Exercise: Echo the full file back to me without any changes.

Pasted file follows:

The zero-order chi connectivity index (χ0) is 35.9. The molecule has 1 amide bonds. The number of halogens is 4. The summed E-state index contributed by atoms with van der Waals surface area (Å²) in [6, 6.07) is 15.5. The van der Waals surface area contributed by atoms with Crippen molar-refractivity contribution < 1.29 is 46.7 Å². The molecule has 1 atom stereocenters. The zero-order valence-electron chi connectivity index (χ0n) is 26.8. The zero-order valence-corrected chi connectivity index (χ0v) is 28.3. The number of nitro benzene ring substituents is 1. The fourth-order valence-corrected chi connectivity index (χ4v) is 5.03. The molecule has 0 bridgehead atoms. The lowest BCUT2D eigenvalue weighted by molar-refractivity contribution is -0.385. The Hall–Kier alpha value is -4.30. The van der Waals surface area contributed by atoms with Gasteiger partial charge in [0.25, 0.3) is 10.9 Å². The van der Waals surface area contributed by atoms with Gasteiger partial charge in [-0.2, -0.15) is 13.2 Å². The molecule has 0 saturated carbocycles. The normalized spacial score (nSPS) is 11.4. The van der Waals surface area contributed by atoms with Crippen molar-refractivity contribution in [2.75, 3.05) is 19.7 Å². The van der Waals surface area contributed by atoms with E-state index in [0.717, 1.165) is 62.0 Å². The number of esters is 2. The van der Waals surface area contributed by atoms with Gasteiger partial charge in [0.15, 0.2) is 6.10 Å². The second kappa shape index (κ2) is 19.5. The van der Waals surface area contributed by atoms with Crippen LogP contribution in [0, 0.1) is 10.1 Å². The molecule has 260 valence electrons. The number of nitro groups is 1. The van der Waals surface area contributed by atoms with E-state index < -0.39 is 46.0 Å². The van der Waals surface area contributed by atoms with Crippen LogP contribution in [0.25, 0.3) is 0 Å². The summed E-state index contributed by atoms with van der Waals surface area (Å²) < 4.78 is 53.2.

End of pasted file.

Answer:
The zero-order chi connectivity index (χ0) is 35.9. The molecule has 1 amide bonds. The number of halogens is 4. The summed E-state index contributed by atoms with van der Waals surface area (Å²) in [6, 6.07) is 15.5. The van der Waals surface area contributed by atoms with Crippen molar-refractivity contribution < 1.29 is 46.7 Å². The molecule has 1 atom stereocenters. The zero-order valence-electron chi connectivity index (χ0n) is 26.8. The zero-order valence-corrected chi connectivity index (χ0v) is 28.3. The number of nitro benzene ring substituents is 1. The fourth-order valence-corrected chi connectivity index (χ4v) is 5.03. The molecule has 0 bridgehead atoms. The lowest BCUT2D eigenvalue weighted by molar-refractivity contribution is -0.385. The Hall–Kier alpha value is -4.30. The van der Waals surface area contributed by atoms with Gasteiger partial charge in [0.25, 0.3) is 10.9 Å². The van der Waals surface area contributed by atoms with Gasteiger partial charge in [-0.2, -0.15) is 13.2 Å². The molecule has 0 saturated carbocycles. The normalized spacial score (nSPS) is 11.4. The van der Waals surface area contributed by atoms with Crippen molar-refractivity contribution in [2.75, 3.05) is 19.7 Å². The van der Waals surface area contributed by atoms with E-state index in [0.717, 1.165) is 62.0 Å². The number of esters is 2. The van der Waals surface area contributed by atoms with Gasteiger partial charge in [0.15, 0.2) is 6.10 Å². The second kappa shape index (κ2) is 19.5. The van der Waals surface area contributed by atoms with Crippen LogP contribution in [0, 0.1) is 10.1 Å². The molecule has 260 valence electrons. The number of nitro groups is 1. The van der Waals surface area contributed by atoms with E-state index < -0.39 is 46.0 Å². The van der Waals surface area contributed by atoms with Crippen LogP contribution in [0.25, 0.3) is 0 Å². The summed E-state index contributed by atoms with van der Waals surface area (Å²) < 4.78 is 53.2.